He said he believed that was the case with Mr Johnson, even though the speaker had repeatedly voted against sending aid to Ukraine.

“Speaker Johnson spoke positively about Ukraine,” Mr. Schumer said. “I think he knows that if he puts the bill on the floor, it would have the support of the majority.”

Still, aid advocates have made little progress with the speaker, who has never voted to support Ukraine and faces threats from far-right Republicans to oust him from office if he allows a vote on it.

After Representative Michael R. Turner, Republican of Ohio and chairman of the House Intelligence Committee, led a bipartisan delegation to Kiev this month, where he met with Mr. Zelensky promised that the United States would produce additional financial resources, Mr. Johnson showed no signs of changing his attitude.

“A Republican-led House will not be obstructed or forced to pass a foreign aid bill that most Republican senators have opposed and does nothing to secure our own border,” Mr. Johnson said just days after Turner’s trip.

Mr. Schumer leads an all-Democratic delegation including Senators Jack Reed of Rhode Island, chairman of the Armed Services Committee; Richard Blumenthal of Connecticut; Michael Bennet of Colorado and Maggie Hassan of New Hampshire. Sen. Mitch McConnell, the Kentucky Republican and minority leader who has been a vocal supporter of aid to Ukraine, led a similar-sized GOP delegation to Ukraine in 2022.

The trip is an extension of the international profile that Mr. Schumer has been trying to cultivate since becoming majority leader. In the past year, he had trips to India, Pakistan, Israel, China and various points in Europe. That includes last week, when he addressed the participants of the Munich Security Conference.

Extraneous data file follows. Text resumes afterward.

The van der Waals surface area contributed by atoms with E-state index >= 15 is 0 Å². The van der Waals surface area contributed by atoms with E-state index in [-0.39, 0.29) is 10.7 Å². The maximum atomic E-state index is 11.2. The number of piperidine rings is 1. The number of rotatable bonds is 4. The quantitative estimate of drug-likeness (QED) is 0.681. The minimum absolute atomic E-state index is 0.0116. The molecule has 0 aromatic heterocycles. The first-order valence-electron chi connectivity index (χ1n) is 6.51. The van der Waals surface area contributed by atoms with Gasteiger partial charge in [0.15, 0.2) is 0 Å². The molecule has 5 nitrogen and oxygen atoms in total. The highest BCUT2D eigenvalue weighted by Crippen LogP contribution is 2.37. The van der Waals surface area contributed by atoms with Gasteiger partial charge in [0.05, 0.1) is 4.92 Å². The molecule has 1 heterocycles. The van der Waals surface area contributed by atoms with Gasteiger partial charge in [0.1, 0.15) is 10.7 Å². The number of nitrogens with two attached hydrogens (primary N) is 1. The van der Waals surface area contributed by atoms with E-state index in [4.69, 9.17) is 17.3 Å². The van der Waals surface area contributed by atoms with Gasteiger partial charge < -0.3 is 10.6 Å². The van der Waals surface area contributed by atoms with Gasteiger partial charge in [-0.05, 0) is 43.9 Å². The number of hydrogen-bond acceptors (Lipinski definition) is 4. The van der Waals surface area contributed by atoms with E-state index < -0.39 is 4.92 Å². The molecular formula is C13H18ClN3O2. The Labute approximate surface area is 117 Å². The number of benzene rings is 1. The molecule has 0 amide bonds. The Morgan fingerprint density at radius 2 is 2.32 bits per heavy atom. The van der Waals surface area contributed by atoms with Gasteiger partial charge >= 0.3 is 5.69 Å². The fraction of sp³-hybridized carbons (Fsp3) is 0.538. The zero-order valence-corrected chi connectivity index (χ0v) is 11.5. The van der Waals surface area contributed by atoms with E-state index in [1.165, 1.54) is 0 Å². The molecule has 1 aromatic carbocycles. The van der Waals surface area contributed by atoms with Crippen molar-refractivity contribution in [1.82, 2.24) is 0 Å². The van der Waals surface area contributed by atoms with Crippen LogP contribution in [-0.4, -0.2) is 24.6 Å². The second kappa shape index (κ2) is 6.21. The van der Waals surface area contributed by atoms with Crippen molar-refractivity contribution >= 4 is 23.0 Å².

“The Europeans are appalled that America — which has always been a NATO force, a Western alliance force — would think of turning its back on Europe,” Schumer said of his talks with foreign leaders in Munich regarding Ukraine. He said his trip was important because he “showed Europe that we are not turning our backs, that we are fighting for this and we will fight until we get help.”

Mr. Schumer added that he has no intention of succumbing to the demands of some Republicans that the United States focus its efforts in Ukraine exclusively on military aid and leave economic and humanitarian aid to European colleagues. The Senate-passed bill also includes economic and humanitarian aid to Ukraine, to help maintain civilian infrastructure and help those displaced by the fighting.

He also indicated that he and White House officials were exploring ways to circumvent resistance from House Republicans if their efforts to persuade Mr. Johnson and others to allow the vote failed.

“We will explore with the administration all the ways we could get this help,” Mr. Schumer said. “It is a key issue for the globe; it is a key question for history. It goes beyond the immediate politics of the moment.”

Constant Méheut contributed to the reporting.